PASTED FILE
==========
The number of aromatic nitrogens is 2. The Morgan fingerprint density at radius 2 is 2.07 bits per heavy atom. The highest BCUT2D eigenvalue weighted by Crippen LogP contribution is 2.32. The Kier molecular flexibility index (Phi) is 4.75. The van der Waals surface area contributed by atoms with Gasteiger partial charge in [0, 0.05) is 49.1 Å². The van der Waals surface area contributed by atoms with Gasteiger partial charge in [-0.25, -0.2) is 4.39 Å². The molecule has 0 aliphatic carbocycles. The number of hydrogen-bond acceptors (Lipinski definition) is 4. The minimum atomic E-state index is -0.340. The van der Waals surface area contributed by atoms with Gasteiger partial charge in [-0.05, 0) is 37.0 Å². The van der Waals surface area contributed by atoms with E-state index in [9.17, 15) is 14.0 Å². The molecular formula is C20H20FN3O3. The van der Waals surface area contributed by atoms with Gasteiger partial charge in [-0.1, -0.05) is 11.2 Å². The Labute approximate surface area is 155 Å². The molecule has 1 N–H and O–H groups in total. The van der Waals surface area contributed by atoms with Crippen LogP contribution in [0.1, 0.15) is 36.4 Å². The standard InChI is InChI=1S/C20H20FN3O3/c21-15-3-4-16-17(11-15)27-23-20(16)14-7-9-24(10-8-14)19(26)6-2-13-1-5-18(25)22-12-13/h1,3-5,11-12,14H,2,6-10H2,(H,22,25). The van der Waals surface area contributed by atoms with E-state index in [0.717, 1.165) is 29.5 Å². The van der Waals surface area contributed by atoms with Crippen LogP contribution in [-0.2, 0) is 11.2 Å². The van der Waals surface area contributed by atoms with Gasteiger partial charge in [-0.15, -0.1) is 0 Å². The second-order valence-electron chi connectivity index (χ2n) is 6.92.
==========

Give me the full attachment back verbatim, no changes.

The number of aromatic nitrogens is 2. The Morgan fingerprint density at radius 2 is 2.07 bits per heavy atom. The highest BCUT2D eigenvalue weighted by Crippen LogP contribution is 2.32. The Kier molecular flexibility index (Phi) is 4.75. The van der Waals surface area contributed by atoms with Gasteiger partial charge in [0, 0.05) is 49.1 Å². The van der Waals surface area contributed by atoms with Gasteiger partial charge in [-0.25, -0.2) is 4.39 Å². The molecule has 0 aliphatic carbocycles. The number of hydrogen-bond acceptors (Lipinski definition) is 4. The minimum atomic E-state index is -0.340. The van der Waals surface area contributed by atoms with Gasteiger partial charge in [-0.05, 0) is 37.0 Å². The van der Waals surface area contributed by atoms with E-state index in [9.17, 15) is 14.0 Å². The molecular formula is C20H20FN3O3. The van der Waals surface area contributed by atoms with Gasteiger partial charge in [-0.1, -0.05) is 11.2 Å². The Labute approximate surface area is 155 Å². The molecule has 1 N–H and O–H groups in total. The van der Waals surface area contributed by atoms with Crippen LogP contribution in [0.1, 0.15) is 36.4 Å². The standard InChI is InChI=1S/C20H20FN3O3/c21-15-3-4-16-17(11-15)27-23-20(16)14-7-9-24(10-8-14)19(26)6-2-13-1-5-18(25)22-12-13/h1,3-5,11-12,14H,2,6-10H2,(H,22,25). The van der Waals surface area contributed by atoms with E-state index in [0.717, 1.165) is 29.5 Å². The van der Waals surface area contributed by atoms with Crippen LogP contribution in [-0.2, 0) is 11.2 Å². The van der Waals surface area contributed by atoms with Gasteiger partial charge in [-0.15, -0.1) is 0 Å². The second-order valence-electron chi connectivity index (χ2n) is 6.92.